Patent application title: TIRE EXTRACTOR APPARATUS
George Michael Stoila (Tallmadge, OH, US)
Dale Eugene Wells (Massillon, OH, US)
Dale Eugene Wells (Massillon, OH, US)
Thomas Alan Sells (Topeka, KS, US)
IPC8 Class: AB29D3006FI
Class name: Adhesive bonding and miscellaneous chemical manufacture surface bonding means and/or assembly means therefor tire body building type
Publication date: 2012-06-14
Patent application number: 20120145328
A tire support device is disclosed having an annular support member
having an inner surface and an outer surface. A support flange is mounted
to the annular support member, the support flange has an inflatable
bladder mounted into its inside surface. The inflatable bladder has an
inflated position for supporting the tire and an uninflated position for
releasing the tire.
1. A tire support device comprising: a support member having an inner
surface and an outer surface; a support flange mounted to the annular
support member, the support flange having an inflatable bladder mounted
thereto, said inflatable bladder having an inflated position for
supporting said tire and an uninflated position for releasing the tire.
2. The tire support device of claim 1 wherein the support member is annular.
3. The tire support device of claim 1 wherein the support flange is annular.
4. The tire support device of claim 1 wherein the inflatable bladder is annular.
5. The tire support device of claim 1 wherein the support member has opposed trunnions mounted on the outer surface.
6. The tire support device of claim 1 wherein the inflatable bladder has textile reinforcements.
7. The tire support device of claim 6 wherein the reinforcements are angled in range of 0 to 90 degrees with respect to circumferential direction.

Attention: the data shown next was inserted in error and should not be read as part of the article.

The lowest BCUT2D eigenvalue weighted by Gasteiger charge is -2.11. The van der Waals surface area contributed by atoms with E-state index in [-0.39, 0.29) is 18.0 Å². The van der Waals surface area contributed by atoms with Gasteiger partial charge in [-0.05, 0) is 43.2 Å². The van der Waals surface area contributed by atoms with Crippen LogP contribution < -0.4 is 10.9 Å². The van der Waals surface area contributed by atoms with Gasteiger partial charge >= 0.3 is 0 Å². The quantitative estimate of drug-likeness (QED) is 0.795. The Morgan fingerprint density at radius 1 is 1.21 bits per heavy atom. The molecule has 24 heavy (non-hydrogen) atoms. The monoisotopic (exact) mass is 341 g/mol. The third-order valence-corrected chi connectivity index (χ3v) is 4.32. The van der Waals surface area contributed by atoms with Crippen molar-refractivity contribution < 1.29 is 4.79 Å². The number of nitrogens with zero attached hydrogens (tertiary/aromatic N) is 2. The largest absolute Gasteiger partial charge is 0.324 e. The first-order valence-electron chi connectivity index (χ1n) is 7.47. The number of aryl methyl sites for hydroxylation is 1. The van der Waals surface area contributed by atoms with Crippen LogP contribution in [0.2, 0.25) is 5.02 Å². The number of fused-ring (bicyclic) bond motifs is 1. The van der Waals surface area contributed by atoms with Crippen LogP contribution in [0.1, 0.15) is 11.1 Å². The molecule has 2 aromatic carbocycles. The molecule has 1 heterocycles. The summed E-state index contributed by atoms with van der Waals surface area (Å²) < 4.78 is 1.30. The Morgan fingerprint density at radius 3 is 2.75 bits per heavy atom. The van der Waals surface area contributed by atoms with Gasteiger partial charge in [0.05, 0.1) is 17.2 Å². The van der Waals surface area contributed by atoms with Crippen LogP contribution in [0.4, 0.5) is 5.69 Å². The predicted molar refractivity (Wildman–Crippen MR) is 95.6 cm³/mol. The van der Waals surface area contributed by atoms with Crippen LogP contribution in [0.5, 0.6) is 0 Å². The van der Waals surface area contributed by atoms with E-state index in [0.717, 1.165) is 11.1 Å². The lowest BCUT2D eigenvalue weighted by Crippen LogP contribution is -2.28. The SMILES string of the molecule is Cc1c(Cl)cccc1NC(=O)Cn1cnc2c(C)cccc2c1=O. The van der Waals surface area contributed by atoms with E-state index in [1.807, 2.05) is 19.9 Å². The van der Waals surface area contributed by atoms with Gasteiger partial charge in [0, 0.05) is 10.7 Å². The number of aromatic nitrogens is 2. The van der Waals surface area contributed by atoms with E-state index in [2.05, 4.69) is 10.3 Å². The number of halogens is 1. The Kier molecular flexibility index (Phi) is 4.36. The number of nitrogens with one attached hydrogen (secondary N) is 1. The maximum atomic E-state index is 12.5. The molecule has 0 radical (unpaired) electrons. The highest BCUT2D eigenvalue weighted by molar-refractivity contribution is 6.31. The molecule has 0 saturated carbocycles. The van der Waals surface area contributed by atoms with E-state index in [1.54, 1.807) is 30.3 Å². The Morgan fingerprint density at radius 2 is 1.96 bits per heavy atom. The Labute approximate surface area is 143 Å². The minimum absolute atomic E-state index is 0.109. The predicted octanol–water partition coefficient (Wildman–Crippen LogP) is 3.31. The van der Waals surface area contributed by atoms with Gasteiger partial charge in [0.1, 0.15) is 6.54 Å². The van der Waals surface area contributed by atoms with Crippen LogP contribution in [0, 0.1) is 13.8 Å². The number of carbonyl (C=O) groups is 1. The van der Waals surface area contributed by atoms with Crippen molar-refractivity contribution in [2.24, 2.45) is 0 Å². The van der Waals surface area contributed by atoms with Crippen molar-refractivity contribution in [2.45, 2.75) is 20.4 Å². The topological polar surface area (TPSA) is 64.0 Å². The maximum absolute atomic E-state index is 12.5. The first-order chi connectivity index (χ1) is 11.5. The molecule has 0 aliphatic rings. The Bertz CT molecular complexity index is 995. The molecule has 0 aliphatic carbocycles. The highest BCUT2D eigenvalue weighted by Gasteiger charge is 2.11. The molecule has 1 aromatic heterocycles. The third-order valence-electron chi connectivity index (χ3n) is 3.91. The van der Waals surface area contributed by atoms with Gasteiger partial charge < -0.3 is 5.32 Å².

8. The tire support device of claim 1 wherein the outer surface of the inflatable bladder has a layer of cord reinforcements.
9. The tire support device of claim 8 wherein the cord reinforcements are steel.
10. The tire support device of claim 1 further comprising a first and second support stand, wherein the tire support device is rotatably mounted within the support stands.
11. The tire support device of claim 3 wherein the annular support flange is mounted to the inner surface of the support member.
FIELD OF THE INVENTION
 The invention relates to the field of manufacturing, and more particularly to tire manufacturing.
BACKGROUND OF THE INVENTION
 In tire manufacturing, after a green tire is made, it is removed from the tire building drum and sent to the tire curing press typically via an automated process such as a conveyor belt. For very large tires such as earth mover tires, the typical automated process will not suffice due to the size and weight of the tire. Very large tires having a diameter over 50 inches need to be moved from the tire building machine to the tire mold and then manipulated into the mold. Thus it is desired to have a tire extraction apparatus to remove the green tire from the tire building drum and being capable of storing the green tire for short period of time without damaging the tire.